GLAM Symposium Invites new thinking on Collaboration

From time to time our Know History team members contribute stories to the History Hub on things that inspire and interest them. Below is a short piece by Senior Associate Rebecca Clarke on the GLAM symposium she attended in January 2018.

I had the opportunity this week to attend the GLAM Symposium “Taking it to the Next Level” at the Royal Ontario Museum in Toronto. For those who don’t know, GLAM stands for Galleries, Libraries, Archives and Museums. This second annual symposium offered a number of amazing speakers who spoke about their experiences in bringing together these four sectors, which have distinct mandates but similar overarching purposes. The underlying theme for the symposium was collaboration, not only between the GLAMs but also between GLAMs and other organizations. In particular, I was moved by the conversation in the GLAMs and Indigenous Communities panel.

I have participated in a number of similar events focusing on how museums can and should work with Indigenous communities. However, this time I was struck by something new. Often, the conversation between museums and local Indigenous communities starts with an invitation from museums to Indigenous groups to help the museum tell the Indigenous group’s story/share their objects/present their culture. Hearing Chief Dr. Ronald E. Ignace of the Skeetchestn Band describe how viewing his people’s cultural objects in museums makes him feel “incarcerated” made me question the premise with which we (in the GLAM sector) are framing our conversations.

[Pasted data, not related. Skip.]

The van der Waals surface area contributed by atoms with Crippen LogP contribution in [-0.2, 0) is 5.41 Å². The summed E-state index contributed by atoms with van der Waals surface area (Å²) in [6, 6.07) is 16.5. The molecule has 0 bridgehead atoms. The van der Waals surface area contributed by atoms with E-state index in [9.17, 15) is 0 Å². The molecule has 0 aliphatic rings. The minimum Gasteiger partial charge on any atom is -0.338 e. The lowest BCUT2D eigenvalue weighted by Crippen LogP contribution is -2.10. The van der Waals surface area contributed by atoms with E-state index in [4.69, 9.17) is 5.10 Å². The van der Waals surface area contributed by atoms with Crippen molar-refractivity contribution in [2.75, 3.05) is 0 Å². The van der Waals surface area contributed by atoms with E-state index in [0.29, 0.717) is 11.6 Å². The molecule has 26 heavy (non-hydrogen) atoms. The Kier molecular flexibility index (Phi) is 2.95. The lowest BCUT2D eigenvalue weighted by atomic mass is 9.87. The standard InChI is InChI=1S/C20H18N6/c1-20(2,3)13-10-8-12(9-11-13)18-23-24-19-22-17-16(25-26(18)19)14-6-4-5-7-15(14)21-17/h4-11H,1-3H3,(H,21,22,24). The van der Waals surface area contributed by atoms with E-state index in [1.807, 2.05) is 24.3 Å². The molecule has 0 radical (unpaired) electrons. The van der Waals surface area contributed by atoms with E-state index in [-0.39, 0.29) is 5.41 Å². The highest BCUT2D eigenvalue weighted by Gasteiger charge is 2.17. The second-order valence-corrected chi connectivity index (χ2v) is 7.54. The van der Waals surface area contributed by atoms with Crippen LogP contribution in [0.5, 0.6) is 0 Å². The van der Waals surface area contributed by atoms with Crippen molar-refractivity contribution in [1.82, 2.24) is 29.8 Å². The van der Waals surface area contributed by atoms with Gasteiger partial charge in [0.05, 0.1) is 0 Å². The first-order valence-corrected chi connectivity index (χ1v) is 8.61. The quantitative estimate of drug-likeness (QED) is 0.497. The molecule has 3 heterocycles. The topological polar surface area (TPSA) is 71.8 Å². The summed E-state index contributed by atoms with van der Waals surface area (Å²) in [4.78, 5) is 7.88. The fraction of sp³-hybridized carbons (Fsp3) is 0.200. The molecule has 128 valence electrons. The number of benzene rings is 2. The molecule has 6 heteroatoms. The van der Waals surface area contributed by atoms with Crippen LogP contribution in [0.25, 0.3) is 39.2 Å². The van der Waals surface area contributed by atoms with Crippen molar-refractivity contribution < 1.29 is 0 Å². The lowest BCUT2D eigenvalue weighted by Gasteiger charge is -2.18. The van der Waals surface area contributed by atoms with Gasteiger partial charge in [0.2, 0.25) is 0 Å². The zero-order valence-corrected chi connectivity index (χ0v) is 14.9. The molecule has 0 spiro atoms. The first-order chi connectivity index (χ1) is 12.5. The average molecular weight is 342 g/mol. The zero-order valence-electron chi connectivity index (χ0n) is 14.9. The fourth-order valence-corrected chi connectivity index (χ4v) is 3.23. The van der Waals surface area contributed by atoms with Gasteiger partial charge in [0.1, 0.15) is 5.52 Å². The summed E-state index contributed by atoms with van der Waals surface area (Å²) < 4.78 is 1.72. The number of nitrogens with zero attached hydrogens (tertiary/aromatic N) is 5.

What makes us think exhibits, events or programs are the way Indigenous groups should choose to share their culture? Maybe there are other ways of sharing cultural experience that GLAMs have not considered. Or maybe the GLAM sector needs to better support the work that Indigenous communities consider their priority. In the spirit of new collaborations, I think it is time for GLAMs to listen to Indigenous groups to hear if and how they want to share their culture, and to offer as much support as we can.

This idea was brought home to me with the remarks of Jack Lohman, CEO of the Royal BC Museum. He made the point that GLAMs should be asking for funding to support collaboration in and of itself, and not just to produce an exhibit or program. If we truly want to start working together, whether to break down the barriers between our sectors, or to seek reconciliation with Indigenous groups and others, we must find the time and space to do so. For GLAM sector organizations and Indigenous groups who already have limited resources, one path to foster this is through funding. Funding to create the time and space just to listen. Funding to build relationships regardless of outcome. It is creating these relationships and fostering new understandings that will help us all to improve how we work and what we do, and build a strong foundation for future work together.